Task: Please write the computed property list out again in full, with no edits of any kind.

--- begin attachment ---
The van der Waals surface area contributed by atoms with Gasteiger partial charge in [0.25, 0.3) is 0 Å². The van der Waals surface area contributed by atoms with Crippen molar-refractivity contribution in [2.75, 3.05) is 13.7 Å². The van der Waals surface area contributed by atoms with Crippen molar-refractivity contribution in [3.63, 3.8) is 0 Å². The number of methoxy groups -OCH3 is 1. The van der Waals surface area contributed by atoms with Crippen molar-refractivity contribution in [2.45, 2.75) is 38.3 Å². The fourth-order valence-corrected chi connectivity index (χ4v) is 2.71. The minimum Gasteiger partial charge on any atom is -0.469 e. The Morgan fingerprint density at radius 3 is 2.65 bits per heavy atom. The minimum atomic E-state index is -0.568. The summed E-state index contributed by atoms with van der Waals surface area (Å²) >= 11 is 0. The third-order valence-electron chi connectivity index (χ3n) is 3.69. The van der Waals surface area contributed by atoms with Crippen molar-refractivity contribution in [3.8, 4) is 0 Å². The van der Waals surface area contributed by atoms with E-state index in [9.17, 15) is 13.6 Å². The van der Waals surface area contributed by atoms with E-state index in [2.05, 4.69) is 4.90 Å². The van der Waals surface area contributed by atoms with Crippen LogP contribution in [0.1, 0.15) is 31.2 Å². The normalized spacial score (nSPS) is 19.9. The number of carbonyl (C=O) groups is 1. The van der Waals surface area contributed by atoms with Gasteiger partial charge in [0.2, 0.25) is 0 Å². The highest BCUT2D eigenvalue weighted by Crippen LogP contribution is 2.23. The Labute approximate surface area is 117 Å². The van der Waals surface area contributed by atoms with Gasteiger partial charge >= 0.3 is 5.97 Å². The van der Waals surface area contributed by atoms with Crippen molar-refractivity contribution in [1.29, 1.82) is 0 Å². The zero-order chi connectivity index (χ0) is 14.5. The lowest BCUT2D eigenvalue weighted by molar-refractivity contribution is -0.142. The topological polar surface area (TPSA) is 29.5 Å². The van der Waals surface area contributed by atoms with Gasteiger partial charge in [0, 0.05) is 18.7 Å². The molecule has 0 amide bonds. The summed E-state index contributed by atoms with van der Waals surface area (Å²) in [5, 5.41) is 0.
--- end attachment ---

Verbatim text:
The van der Waals surface area contributed by atoms with Gasteiger partial charge in [0.25, 0.3) is 0 Å². The van der Waals surface area contributed by atoms with Crippen molar-refractivity contribution in [2.75, 3.05) is 13.7 Å². The van der Waals surface area contributed by atoms with Crippen molar-refractivity contribution in [3.63, 3.8) is 0 Å². The number of methoxy groups -OCH3 is 1. The van der Waals surface area contributed by atoms with Crippen molar-refractivity contribution in [2.45, 2.75) is 38.3 Å². The fourth-order valence-corrected chi connectivity index (χ4v) is 2.71. The minimum Gasteiger partial charge on any atom is -0.469 e. The Morgan fingerprint density at radius 3 is 2.65 bits per heavy atom. The minimum atomic E-state index is -0.568. The summed E-state index contributed by atoms with van der Waals surface area (Å²) >= 11 is 0. The third-order valence-electron chi connectivity index (χ3n) is 3.69. The van der Waals surface area contributed by atoms with Crippen molar-refractivity contribution in [3.8, 4) is 0 Å². The van der Waals surface area contributed by atoms with E-state index in [9.17, 15) is 13.6 Å². The van der Waals surface area contributed by atoms with E-state index in [2.05, 4.69) is 4.90 Å². The van der Waals surface area contributed by atoms with Crippen LogP contribution in [0.1, 0.15) is 31.2 Å². The normalized spacial score (nSPS) is 19.9. The number of carbonyl (C=O) groups is 1. The van der Waals surface area contributed by atoms with Gasteiger partial charge in [0.2, 0.25) is 0 Å². The highest BCUT2D eigenvalue weighted by Crippen LogP contribution is 2.23. The Labute approximate surface area is 117 Å². The van der Waals surface area contributed by atoms with Gasteiger partial charge >= 0.3 is 5.97 Å². The van der Waals surface area contributed by atoms with Crippen molar-refractivity contribution in [1.29, 1.82) is 0 Å². The zero-order chi connectivity index (χ0) is 14.5. The lowest BCUT2D eigenvalue weighted by molar-refractivity contribution is -0.142. The topological polar surface area (TPSA) is 29.5 Å². The van der Waals surface area contributed by atoms with Gasteiger partial charge in [0, 0.05) is 18.7 Å². The molecule has 0 amide bonds. The summed E-state index contributed by atoms with van der Waals surface area (Å²) in [5, 5.41) is 0.